A local volunteer firefighter has created a portable fire hydrant, to help attack blazes in rural, Indigenous, and wildlife locations. Brian Nankervis says the idea was sparked after he witnessed firsthand the frustration when no fire hydrants are available in an emergency. He says the whole premise behind Handy Hydrant is securing a water source in an area when none exists. He says there are a lot of cottages and rural areas in the north where no fire hydrants are available.

Nankervis says the Handy Hydrant can either be filled by the firetruck, or by a a nearby water source, like a river or lake. He says that makes it versatile, allowing the first responders to move around to where they need to be in order to attack the blaze. He says it’s easily transported; it can be put in a trailer, in the back of a truck, or carried in a backpack. It also comes in many different size options, allowing for each unit to work with what they need. Multiple Handy Hydrant’s can be hooked up together in order to create a heavier water source.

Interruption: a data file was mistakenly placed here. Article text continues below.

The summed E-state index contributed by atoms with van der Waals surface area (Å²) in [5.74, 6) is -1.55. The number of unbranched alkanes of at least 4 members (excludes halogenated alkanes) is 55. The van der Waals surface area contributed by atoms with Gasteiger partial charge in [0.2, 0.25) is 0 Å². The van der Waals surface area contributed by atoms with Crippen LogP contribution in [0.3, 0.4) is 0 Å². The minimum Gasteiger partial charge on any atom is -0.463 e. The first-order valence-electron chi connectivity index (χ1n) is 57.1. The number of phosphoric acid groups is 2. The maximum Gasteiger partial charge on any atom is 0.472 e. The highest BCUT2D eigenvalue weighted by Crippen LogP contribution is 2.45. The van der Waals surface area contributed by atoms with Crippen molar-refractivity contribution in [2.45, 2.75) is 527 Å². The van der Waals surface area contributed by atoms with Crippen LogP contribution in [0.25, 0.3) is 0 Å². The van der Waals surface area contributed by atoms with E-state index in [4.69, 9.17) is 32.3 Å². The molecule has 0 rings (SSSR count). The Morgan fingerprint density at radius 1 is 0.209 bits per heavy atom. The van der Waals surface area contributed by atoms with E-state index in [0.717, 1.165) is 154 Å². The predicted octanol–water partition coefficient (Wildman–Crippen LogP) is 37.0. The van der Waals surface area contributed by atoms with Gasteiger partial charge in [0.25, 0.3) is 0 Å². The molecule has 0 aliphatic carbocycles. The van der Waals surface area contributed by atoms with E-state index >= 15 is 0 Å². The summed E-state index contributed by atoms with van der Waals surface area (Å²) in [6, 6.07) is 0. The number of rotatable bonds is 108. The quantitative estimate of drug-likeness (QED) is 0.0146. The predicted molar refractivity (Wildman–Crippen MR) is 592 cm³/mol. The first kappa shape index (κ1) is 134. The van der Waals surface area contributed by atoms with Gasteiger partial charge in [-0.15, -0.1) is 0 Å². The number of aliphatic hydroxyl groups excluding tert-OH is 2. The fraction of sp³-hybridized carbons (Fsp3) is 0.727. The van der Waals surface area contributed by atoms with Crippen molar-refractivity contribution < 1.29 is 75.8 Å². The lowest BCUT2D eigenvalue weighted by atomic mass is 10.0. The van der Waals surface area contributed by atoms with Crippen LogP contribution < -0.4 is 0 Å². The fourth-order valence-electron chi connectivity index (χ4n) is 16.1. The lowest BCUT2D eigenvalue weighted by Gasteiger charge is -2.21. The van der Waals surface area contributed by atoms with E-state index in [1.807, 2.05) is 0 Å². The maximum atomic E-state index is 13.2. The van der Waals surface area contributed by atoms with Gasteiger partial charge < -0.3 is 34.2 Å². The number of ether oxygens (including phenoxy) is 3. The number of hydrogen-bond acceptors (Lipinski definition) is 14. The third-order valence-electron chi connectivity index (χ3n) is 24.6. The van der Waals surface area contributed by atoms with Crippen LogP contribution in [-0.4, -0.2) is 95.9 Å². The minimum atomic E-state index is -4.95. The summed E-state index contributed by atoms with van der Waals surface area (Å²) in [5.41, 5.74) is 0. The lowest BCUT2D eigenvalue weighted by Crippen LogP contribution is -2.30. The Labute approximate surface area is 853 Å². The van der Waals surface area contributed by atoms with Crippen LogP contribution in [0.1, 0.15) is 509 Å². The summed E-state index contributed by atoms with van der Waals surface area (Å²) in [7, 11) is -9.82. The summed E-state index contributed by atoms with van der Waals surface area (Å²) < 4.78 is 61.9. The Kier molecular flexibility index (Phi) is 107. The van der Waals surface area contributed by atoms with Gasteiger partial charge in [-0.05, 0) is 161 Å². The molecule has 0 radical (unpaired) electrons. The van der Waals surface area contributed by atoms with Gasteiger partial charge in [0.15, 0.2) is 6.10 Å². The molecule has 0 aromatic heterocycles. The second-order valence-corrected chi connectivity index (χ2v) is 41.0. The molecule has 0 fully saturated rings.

Nankervis says although his primary use is for fires, it can be applied to other situations as well. That could be the construction and agriculture industries, third world countries, or for oil separation when there is a spill.

Nankervis is acknowledging the help from northern Ontario to get this project off of the ground, and says part of the reason why he created the Handy Hydrant was to help promote the area. The Product and Innovation Centre in Timmins, and the Northern Ontario Angels helped to turn the idea into reality.

More information can be found on theĀ Handy Hydrant website.